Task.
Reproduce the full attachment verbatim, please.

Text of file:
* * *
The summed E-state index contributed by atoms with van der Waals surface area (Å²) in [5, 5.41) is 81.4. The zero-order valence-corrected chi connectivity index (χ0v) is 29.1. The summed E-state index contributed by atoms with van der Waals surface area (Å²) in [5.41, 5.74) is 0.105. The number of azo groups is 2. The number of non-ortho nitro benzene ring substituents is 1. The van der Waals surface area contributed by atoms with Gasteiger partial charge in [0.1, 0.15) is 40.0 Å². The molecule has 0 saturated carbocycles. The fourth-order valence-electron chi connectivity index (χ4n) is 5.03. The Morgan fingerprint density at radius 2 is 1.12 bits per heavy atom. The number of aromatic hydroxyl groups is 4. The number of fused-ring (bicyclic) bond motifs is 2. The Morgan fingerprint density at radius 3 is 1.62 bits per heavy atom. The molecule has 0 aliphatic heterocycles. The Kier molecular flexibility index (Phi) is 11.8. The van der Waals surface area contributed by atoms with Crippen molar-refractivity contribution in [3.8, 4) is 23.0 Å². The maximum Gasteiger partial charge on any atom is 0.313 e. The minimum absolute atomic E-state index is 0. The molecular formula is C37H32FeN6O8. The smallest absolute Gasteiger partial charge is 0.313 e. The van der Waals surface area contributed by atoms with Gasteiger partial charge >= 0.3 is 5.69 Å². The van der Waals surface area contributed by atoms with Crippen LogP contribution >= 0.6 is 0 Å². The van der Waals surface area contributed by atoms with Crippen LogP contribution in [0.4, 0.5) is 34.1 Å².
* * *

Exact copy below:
The summed E-state index contributed by atoms with van der Waals surface area (Å²) in [5, 5.41) is 81.4. The zero-order valence-corrected chi connectivity index (χ0v) is 29.1. The summed E-state index contributed by atoms with van der Waals surface area (Å²) in [5.41, 5.74) is 0.105. The number of azo groups is 2. The number of non-ortho nitro benzene ring substituents is 1. The van der Waals surface area contributed by atoms with Gasteiger partial charge in [0.1, 0.15) is 40.0 Å². The molecule has 0 saturated carbocycles. The fourth-order valence-electron chi connectivity index (χ4n) is 5.03. The Morgan fingerprint density at radius 2 is 1.12 bits per heavy atom. The number of aromatic hydroxyl groups is 4. The number of fused-ring (bicyclic) bond motifs is 2. The Morgan fingerprint density at radius 3 is 1.62 bits per heavy atom. The molecule has 0 aliphatic heterocycles. The Kier molecular flexibility index (Phi) is 11.8. The van der Waals surface area contributed by atoms with Crippen molar-refractivity contribution in [3.8, 4) is 23.0 Å². The maximum Gasteiger partial charge on any atom is 0.313 e. The minimum absolute atomic E-state index is 0. The molecular formula is C37H32FeN6O8. The smallest absolute Gasteiger partial charge is 0.313 e. The van der Waals surface area contributed by atoms with Gasteiger partial charge >= 0.3 is 5.69 Å². The van der Waals surface area contributed by atoms with Crippen LogP contribution >= 0.6 is 0 Å². The van der Waals surface area contributed by atoms with Crippen LogP contribution in [0.4, 0.5) is 34.1 Å².